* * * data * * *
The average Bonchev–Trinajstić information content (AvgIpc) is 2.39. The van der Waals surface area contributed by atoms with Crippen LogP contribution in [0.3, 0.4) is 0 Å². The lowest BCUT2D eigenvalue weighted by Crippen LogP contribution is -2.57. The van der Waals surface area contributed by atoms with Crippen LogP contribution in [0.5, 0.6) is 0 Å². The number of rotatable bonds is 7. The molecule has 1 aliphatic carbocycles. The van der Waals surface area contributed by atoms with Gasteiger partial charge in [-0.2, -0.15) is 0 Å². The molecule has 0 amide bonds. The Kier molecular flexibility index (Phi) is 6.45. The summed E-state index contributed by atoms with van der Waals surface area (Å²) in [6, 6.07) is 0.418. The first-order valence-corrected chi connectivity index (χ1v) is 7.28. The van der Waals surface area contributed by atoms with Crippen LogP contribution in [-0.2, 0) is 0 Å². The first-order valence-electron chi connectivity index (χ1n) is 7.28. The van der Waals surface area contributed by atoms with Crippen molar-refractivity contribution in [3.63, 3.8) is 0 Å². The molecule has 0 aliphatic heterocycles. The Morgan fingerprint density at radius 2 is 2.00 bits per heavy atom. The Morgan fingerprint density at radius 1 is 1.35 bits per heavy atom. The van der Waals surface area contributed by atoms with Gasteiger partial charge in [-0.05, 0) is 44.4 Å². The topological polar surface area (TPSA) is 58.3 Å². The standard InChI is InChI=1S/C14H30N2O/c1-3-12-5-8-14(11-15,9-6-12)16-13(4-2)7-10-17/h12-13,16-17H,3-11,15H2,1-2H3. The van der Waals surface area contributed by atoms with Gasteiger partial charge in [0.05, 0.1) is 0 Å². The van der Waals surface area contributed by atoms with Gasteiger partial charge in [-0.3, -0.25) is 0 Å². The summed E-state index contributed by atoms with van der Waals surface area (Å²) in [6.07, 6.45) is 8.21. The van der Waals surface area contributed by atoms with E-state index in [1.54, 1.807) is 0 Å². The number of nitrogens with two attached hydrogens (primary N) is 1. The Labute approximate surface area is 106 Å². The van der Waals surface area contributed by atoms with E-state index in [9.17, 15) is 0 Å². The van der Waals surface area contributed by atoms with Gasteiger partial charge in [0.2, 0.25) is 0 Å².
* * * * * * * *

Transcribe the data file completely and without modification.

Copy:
The average Bonchev–Trinajstić information content (AvgIpc) is 2.39. The van der Waals surface area contributed by atoms with Crippen LogP contribution in [0.3, 0.4) is 0 Å². The lowest BCUT2D eigenvalue weighted by Crippen LogP contribution is -2.57. The van der Waals surface area contributed by atoms with Crippen LogP contribution in [0.5, 0.6) is 0 Å². The number of rotatable bonds is 7. The molecule has 1 aliphatic carbocycles. The van der Waals surface area contributed by atoms with Gasteiger partial charge in [-0.2, -0.15) is 0 Å². The molecule has 0 amide bonds. The Kier molecular flexibility index (Phi) is 6.45. The summed E-state index contributed by atoms with van der Waals surface area (Å²) in [6, 6.07) is 0.418. The first-order valence-corrected chi connectivity index (χ1v) is 7.28. The van der Waals surface area contributed by atoms with Crippen LogP contribution in [-0.2, 0) is 0 Å². The first-order valence-electron chi connectivity index (χ1n) is 7.28. The van der Waals surface area contributed by atoms with Crippen molar-refractivity contribution in [3.63, 3.8) is 0 Å². The molecule has 0 aliphatic heterocycles. The Morgan fingerprint density at radius 2 is 2.00 bits per heavy atom. The Morgan fingerprint density at radius 1 is 1.35 bits per heavy atom. The van der Waals surface area contributed by atoms with Gasteiger partial charge in [-0.05, 0) is 44.4 Å². The topological polar surface area (TPSA) is 58.3 Å². The standard InChI is InChI=1S/C14H30N2O/c1-3-12-5-8-14(11-15,9-6-12)16-13(4-2)7-10-17/h12-13,16-17H,3-11,15H2,1-2H3. The van der Waals surface area contributed by atoms with Gasteiger partial charge in [0.05, 0.1) is 0 Å². The van der Waals surface area contributed by atoms with Gasteiger partial charge in [-0.3, -0.25) is 0 Å². The summed E-state index contributed by atoms with van der Waals surface area (Å²) in [6.07, 6.45) is 8.21. The van der Waals surface area contributed by atoms with E-state index in [1.54, 1.807) is 0 Å². The number of nitrogens with two attached hydrogens (primary N) is 1. The Labute approximate surface area is 106 Å². The van der Waals surface area contributed by atoms with E-state index in [9.17, 15) is 0 Å². The van der Waals surface area contributed by atoms with Gasteiger partial charge in [0.2, 0.25) is 0 Å².